Prive at Island Estates and BH3’s Charlie Phelan, Greg Freedman and Daniel Lebensohn and Gary Cohen

Developers of the completed Privé at Island Estates have agreed to collect a $21.6 million settlement from the Williams Island Property Owners Association, ending years of litigation over the construction of the luxury two-tower condo complex in Aventura.

Williams Island Property Owners Association had filed suit in 2013, seeking to stop the development. A jury in Miami-Dade Circuit Court on Jan. 30 awarded Gary Cohen and BH3 $26 million, ruling that the association breached a 1982 agreement requiring that it not object or oppose future developments by Cohen on the 84-acre Williams Island. In addition to the $26 million, the association would have had to pay several million dollars in interest.

The $21.6 million settlement — plus nearly $2 million in attorneys’ fees — means each Williams Island condo unit owner will have to pay an average of $12,000 as part of the settlement. There are 1,975 unit owners. Williams Island Property Owners Association will not be able to further appeal the case.

The 150-unit Prive at Island Estates, at 5000 Island Boulevard, is 75 percent sold, with closings beginning in January. Condos range from 2,500 to 6,200 square feet and are priced from $2.3 million to $8.6 million.

Glen H. Waldman, who represented Privé’s developers, along with attorneys Eleanor Barnett and Jeff Lam, all of Waldman Barnett, called it “an amazing settlement.” He added, “when you have the other side agree — without exhausting their rights of appeal or exhausting post-trial motions —  to pay over 80 cents on the dollar of a jury verdict, it’s almost unprecedented.”

Jeffrey T. Foreman, lead lawyer for Williams Island Property Owners Association, did not respond to email and voicemail requests for comment. His partner, Richard Critchlow, declined comment.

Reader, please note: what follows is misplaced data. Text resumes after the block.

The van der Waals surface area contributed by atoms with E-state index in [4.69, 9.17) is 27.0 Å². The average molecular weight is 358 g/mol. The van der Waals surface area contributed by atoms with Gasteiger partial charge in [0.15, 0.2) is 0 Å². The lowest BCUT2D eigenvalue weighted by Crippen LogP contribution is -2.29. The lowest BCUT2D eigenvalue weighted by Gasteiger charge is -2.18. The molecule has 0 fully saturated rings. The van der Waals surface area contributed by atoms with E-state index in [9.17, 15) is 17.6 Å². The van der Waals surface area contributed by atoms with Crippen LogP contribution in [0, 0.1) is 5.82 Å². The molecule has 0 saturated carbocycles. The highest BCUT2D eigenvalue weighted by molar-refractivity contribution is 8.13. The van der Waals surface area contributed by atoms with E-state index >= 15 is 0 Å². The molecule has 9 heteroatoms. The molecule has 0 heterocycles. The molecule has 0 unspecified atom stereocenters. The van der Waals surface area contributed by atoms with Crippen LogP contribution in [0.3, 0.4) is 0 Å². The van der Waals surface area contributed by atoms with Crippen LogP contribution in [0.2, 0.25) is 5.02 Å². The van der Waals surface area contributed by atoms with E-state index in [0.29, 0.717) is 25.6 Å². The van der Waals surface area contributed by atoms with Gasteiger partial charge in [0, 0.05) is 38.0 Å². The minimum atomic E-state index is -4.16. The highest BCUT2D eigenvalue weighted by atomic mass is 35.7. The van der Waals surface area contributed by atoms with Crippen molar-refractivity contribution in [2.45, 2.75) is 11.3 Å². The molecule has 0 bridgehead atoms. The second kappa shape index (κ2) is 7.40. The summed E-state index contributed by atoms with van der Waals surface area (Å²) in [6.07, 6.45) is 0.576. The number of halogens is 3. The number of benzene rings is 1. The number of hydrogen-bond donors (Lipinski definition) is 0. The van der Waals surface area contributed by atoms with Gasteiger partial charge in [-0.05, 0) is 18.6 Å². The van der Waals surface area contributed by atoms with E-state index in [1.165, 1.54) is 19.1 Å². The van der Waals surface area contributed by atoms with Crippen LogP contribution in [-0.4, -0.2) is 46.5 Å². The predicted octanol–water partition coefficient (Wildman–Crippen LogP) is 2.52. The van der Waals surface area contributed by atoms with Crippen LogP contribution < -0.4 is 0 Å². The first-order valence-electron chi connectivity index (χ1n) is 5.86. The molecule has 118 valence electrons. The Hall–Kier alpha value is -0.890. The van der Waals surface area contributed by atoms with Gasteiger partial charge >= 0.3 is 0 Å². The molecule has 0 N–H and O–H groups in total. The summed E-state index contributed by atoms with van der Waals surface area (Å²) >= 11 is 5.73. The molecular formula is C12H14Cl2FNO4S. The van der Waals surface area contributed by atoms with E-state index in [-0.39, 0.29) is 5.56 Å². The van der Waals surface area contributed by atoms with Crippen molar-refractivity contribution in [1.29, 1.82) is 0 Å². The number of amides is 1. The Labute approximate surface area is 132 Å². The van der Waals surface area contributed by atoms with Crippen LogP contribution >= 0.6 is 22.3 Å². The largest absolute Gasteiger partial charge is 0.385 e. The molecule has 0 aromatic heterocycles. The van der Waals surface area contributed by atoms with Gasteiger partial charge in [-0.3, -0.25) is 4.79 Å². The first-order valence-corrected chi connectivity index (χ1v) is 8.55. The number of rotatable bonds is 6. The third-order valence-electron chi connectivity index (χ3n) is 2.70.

Documents show Williams Island Property Owners already paid $1 million to Privé and $80,000 to Cohen’s trust at the signing of the settlement late last week. The remaining $20.52 million is due on March 30.

The association is initially drawing on funds borrowed from a bank, and members have not yet decided if they will repay the loan in one lump sum or over time. A meeting of unit owners is scheduled for Thursday evening.

The settlement comes nine months after Miami-Dade Circuit Judge William Thomas, who presided over the case, dealt a blow to the association’s complaint and a separate lawsuit filed by the Island Estates Homeowners Association, which represents another group of nearby homeowners. Thomas ruled the statute of limitations had long expired for both associations to challenge a vested rights determination agreement.

Williams Island Property Owners’ Association originally sued the city of Aventura, Cohen and Prive Developers LLC, a partnership between BH3 and Cohen, in April 2013. The Island Estates group sued in October 2013 and filed a separate complaint a year later, accusing the city of allowing BH3 to build an illegal sidewalk that encroached on homeowners’ properties. A judge ruled in favor of Island Estates in October.

In the Williams Island case, Cohen and the Williams Island Property Owners Association were bound by a 1982 settlement agreement between the original developers of the luxury enclave in which neither party would interfere with new projects. Williams Island Property Owners Association violated the agreement by filing its lawsuit and encouraging Island Estates Homeowners Association to also sue Privé’s developers, Waldman said previously.

“These three lawsuits really hurt us,” he said previously. “Instead of being able to obtain a conventional loan at a 5.5 percent interest rate for a project that was awesome in terms of loan to value and contracts already in place, we could only get vulture funding at a 15 to 18 percent interest rate.”

As a result, the developers had to pay roughly $21 million in interest, Waldman had said. The ongoing litigation also put a cloud over the project that resulted in delays in selling out units. “Buyers were scared,” he said previously. “Brokers testified that they wouldn’t even go to the project. We should have sold out two years ago.”

Litigation between Prive’s developers and other homeowners continues, Waldman said. No trial date has yet been set.


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